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10 Common Cryptocurrency Scams

Updated: Nov 7

Even if bitcoin is a new trend, thieves still use conventional methods to commit

theft. Here are some common Cryptocurrency Scams to be on the lookout for..

Common Cryptocurrency Scams
Common Cryptocurrency Scams

10 Common Cryptocurrency Scams



1. Investment schemes using bitcoin

Scammers pose as experienced "investment managers" when approaching

participants in bitcoin investment schemes. The so-called investment managers

promise their victims that their investments will be successful and make

excessive claims about their success in investing in cryptocurrency as part of the

scam.


The con artists want payment up in advance to begin. Then, instead of making

money, the thieves steal the upfront fees. The con artists may also request

personal identifying details under the pretext that they need them to transfer or

deposit money, gaining access to a person's cryptocurrency.




2. Rug-pulling fraud

In rug pull schemes, fraudsters "pump up" a new business, non fungible token

(NFT), or currency to attract investors. The con artists vanish with the money

after obtaining it. These investments software forbids anyone from selling bitcoin

after buying it, leaving with a worthless investment.


The Squid coin scam, which took its name from the well-liked Netflix comedy

Squid Game, is a common variation of this fraud. To earn cryptocurrency,

investors had to play: People would purchase tokens for online games and then

make more to trade for other cryptocurrencies. As a result, the Squid tokens

value increased from one cent to almost $90 per token. Later, vanishing with all

the money.


3. Romance scams

Cryptocurrency scams are not new to dating apps. These frauds include

relationships established gradually over time, usually based on long distances

and online communications. Then, the scammer gradually persuades the other to

contribute money or purchase cryptocurrency.


The dating scammer leaves with your money when they have it. These scams

are sometimes referred to as "pig butchering scams".


4. Phishing scams

Phishing methods are still employed often despite being around for a while. For

example, scammers send emails with harmful links that lead to a bogus website

to collect personal information, such as the private key for a bitcoin wallet.


Users of digital wallets only receive a single, unique private key, unlike

passwords. However, a lost private key is challenging to recover. Since each key

is exclusive to a wallet, a new wallet must be made to change this key.


5. A man in the middles assault

Scammers can access bitcoin users private information when they log in from a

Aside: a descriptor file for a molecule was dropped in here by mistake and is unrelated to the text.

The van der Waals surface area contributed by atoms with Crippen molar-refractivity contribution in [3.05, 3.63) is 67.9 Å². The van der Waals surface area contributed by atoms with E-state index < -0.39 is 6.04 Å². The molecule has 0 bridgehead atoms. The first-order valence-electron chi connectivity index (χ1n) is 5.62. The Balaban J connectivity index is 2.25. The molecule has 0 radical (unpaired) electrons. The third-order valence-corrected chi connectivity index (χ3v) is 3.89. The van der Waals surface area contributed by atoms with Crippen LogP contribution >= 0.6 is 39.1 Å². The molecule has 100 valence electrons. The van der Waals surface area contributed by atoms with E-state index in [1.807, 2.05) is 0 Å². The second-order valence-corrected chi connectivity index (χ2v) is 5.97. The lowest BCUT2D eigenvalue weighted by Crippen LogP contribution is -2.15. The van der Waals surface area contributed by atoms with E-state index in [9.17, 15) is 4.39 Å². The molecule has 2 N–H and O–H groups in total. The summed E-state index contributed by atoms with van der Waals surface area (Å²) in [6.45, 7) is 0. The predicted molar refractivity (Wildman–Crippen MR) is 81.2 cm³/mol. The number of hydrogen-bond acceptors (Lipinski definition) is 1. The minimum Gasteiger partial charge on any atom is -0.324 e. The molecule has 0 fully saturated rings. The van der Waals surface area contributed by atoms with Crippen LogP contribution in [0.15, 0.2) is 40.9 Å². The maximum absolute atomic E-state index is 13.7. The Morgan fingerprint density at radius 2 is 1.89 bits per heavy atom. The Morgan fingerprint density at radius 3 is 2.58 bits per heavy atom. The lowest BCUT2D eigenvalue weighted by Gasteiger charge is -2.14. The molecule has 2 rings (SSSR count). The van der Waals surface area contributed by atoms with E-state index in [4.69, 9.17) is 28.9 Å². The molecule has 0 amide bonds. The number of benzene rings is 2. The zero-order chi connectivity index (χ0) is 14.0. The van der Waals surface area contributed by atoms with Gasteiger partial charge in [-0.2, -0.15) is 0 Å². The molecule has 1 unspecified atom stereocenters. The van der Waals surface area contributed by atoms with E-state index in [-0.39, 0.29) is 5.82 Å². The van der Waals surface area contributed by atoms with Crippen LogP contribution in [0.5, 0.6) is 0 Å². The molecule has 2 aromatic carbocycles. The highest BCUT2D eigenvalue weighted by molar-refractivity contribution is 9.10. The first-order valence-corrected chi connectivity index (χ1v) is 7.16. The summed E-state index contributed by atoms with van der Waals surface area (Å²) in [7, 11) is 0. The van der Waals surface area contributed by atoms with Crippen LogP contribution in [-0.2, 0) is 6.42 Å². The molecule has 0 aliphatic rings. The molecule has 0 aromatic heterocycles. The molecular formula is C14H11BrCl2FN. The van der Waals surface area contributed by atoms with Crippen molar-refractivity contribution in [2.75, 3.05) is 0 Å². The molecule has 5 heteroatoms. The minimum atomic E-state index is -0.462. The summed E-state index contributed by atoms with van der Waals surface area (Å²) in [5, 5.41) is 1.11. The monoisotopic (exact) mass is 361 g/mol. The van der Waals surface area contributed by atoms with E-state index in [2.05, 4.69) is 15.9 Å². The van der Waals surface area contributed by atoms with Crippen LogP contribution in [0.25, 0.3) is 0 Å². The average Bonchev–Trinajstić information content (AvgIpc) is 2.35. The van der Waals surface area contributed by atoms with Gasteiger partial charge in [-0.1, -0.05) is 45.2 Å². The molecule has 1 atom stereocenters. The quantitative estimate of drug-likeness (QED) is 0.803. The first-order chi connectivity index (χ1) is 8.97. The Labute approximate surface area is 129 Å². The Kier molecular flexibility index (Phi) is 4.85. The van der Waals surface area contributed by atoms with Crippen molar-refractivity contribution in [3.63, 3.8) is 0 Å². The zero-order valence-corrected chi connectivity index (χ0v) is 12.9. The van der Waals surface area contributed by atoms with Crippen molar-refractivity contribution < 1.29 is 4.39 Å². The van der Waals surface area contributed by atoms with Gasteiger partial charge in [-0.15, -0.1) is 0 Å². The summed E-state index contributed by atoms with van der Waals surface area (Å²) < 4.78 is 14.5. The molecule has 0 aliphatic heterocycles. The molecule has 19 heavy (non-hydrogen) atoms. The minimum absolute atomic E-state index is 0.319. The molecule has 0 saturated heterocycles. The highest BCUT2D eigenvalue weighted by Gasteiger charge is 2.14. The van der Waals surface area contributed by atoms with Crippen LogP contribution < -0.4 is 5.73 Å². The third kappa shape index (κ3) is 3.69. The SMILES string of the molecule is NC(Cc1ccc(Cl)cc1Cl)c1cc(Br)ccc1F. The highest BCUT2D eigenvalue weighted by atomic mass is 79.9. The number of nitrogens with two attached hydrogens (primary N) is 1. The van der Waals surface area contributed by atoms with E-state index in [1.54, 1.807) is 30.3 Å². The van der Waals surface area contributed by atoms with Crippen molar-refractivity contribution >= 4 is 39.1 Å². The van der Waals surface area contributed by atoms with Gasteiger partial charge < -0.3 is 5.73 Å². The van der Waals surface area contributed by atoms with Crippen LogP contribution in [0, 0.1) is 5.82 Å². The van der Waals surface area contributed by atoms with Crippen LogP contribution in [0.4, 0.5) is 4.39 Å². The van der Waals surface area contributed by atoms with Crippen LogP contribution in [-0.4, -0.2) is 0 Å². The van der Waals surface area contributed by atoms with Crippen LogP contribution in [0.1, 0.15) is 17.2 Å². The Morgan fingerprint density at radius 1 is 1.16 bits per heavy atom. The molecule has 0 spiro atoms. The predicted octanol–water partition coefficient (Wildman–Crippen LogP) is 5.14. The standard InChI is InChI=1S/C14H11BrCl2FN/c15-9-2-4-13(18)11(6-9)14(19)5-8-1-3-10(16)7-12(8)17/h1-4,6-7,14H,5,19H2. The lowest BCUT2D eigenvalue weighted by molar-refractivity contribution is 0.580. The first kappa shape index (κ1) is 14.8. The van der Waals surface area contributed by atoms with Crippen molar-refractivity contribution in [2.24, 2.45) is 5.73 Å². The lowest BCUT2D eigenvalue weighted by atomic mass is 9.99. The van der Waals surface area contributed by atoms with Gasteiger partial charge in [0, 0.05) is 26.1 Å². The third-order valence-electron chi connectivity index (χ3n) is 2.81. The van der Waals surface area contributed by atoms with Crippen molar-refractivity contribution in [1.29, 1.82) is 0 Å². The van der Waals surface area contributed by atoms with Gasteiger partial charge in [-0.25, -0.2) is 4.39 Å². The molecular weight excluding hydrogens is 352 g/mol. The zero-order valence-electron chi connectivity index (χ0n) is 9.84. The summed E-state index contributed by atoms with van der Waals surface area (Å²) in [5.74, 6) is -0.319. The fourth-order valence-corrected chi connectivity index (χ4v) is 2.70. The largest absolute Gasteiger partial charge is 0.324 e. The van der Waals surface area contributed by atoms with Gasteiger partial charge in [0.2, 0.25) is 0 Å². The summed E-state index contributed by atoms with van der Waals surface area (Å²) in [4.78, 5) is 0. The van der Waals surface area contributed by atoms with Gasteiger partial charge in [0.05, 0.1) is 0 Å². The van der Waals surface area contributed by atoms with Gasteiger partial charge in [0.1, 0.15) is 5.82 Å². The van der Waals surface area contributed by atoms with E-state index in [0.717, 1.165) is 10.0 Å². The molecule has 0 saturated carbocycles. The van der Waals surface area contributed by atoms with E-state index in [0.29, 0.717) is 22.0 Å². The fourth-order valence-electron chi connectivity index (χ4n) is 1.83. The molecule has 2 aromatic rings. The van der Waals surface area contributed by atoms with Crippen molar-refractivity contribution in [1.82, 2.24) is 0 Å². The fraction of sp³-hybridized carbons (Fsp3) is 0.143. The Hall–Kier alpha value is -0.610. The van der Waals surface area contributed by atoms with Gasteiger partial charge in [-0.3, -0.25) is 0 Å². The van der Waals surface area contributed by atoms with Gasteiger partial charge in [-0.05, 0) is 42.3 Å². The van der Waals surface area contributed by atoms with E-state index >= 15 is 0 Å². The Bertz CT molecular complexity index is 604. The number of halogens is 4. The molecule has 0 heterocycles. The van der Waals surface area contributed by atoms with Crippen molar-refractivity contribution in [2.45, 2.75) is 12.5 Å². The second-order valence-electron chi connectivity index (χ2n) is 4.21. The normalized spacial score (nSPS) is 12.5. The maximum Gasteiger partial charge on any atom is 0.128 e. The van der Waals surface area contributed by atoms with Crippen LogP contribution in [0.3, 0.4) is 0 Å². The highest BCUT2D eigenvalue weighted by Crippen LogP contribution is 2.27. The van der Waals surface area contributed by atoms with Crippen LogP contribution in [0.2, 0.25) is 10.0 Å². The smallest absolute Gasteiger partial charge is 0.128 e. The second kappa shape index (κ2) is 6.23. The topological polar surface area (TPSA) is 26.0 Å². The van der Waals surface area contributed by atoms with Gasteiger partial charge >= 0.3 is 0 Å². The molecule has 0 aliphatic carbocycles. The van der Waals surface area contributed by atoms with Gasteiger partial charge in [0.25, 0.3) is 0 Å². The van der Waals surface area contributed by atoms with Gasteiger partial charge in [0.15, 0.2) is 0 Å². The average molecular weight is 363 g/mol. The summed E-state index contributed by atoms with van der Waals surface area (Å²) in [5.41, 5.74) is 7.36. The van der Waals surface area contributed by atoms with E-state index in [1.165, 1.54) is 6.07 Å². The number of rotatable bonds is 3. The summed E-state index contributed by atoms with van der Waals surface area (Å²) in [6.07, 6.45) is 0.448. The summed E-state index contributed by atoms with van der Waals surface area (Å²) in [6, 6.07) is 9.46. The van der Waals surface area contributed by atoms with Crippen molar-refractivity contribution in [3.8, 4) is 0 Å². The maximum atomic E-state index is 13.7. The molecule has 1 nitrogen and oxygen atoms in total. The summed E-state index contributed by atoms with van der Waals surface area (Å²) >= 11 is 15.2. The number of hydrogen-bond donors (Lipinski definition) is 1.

public WiFi. Passwords, cryptocurrency wallet keys, and account information are

examples of data that fraudsters may intercept when exchanged over a public

network.


When a person is logged in, a hacker can get this confidential information using a

man-in-the-middle attack technique. When trustworthy networks are nearby, Wi-

Fi signals from those networks are intercepted by these hackers.


Utilizing a virtual private network to protect the middleman is the most effective

defense against these assaults (VPN). All data transferred is encrypted via the

VPN, preventing hackers from accessing personal data and stealing bitcoin.


6. Social media cryptocurrency giveaway scams

Social media sites are flooded with fake postings that advertise bitcoin prizes.

Some of these frauds even use phony celebrity accounts to promote the offer to

entice consumers.


However, when a user clicks on the promotion, they are sent to a phony website

that requests verification to send them bitcoin. Asking for a payment as part of

the verification procedure demonstrates the accounts illegitimacy.


7. Ponzi schemes

Ponzi schemes compensate its elder investors out of the earnings of new

investors. Cryptocurrency crooks will use cryptocurrency to draw in new

investments.


The promise of enormous riches with minimal risk is the core allure of a Ponzi

scheme. However, these investments are always associated with dangers and

can guarantee no profits.


8. Fake exchanges for cryptocurrencies

Scammers may entice investors with claims of a fantastic cryptocurrency

exchange or assure even more bitcoin earnings. However, it isn't a genuine

exchange, and the investor generally doesn't realize its a scam until they've

already lost their money.


9. Employment offers and fraudulent employees

Scammers often pretend to be recruiters or job searchers to access

cryptocurrency accounts. Using this trick, they provide a compelling job while

demanding bitcoin for work training.


10. Fake applications

Scammers frequently use bogus applications downloadable from Google Play

and the Apple App Store to deceive bitcoin investors. These fake applications are

swiftly identified and taken down, but that doesn't mean they aren't affecting

many bottom liners. Numerous people have downloaded phony cryptocurrency

applications.


Summary:

Don't give up if you have fallen victim to a bitcoin scam. Even though it could

appear as though the industry is a little like the Wild West, several methods exist

to get back your investment.


Recovery firms with several legal experts specialize in recovering money from bitcoin fraud. You are given a caseworker who will investigate all of your options.


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